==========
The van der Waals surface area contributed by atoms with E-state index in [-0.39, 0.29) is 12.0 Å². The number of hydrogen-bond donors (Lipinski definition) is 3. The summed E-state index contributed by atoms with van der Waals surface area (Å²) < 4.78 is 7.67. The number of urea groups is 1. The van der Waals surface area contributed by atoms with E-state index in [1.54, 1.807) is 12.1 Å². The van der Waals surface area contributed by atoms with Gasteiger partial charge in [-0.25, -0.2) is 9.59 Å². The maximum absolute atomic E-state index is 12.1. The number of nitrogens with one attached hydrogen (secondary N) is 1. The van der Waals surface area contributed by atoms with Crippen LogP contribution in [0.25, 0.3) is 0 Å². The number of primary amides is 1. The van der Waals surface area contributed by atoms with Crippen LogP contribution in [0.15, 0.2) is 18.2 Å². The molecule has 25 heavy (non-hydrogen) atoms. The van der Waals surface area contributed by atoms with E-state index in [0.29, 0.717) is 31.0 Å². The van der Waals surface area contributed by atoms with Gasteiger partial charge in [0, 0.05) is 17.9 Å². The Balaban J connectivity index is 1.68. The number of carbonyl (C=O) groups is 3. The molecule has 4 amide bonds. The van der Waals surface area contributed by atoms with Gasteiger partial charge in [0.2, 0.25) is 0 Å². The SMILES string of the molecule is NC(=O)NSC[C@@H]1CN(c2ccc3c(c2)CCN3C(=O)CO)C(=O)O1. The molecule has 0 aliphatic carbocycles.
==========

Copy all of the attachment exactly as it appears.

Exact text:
The van der Waals surface area contributed by atoms with E-state index in [-0.39, 0.29) is 12.0 Å². The number of hydrogen-bond donors (Lipinski definition) is 3. The summed E-state index contributed by atoms with van der Waals surface area (Å²) < 4.78 is 7.67. The number of urea groups is 1. The van der Waals surface area contributed by atoms with E-state index in [1.54, 1.807) is 12.1 Å². The van der Waals surface area contributed by atoms with Gasteiger partial charge in [-0.25, -0.2) is 9.59 Å². The maximum absolute atomic E-state index is 12.1. The number of nitrogens with one attached hydrogen (secondary N) is 1. The van der Waals surface area contributed by atoms with Crippen LogP contribution in [0.25, 0.3) is 0 Å². The number of primary amides is 1. The van der Waals surface area contributed by atoms with Crippen LogP contribution in [0.15, 0.2) is 18.2 Å². The molecule has 25 heavy (non-hydrogen) atoms. The van der Waals surface area contributed by atoms with E-state index in [0.29, 0.717) is 31.0 Å². The van der Waals surface area contributed by atoms with Gasteiger partial charge in [0, 0.05) is 17.9 Å². The Balaban J connectivity index is 1.68. The number of carbonyl (C=O) groups is 3. The molecule has 4 amide bonds. The van der Waals surface area contributed by atoms with Gasteiger partial charge in [0.2, 0.25) is 0 Å². The SMILES string of the molecule is NC(=O)NSC[C@@H]1CN(c2ccc3c(c2)CCN3C(=O)CO)C(=O)O1. The molecule has 0 aliphatic carbocycles.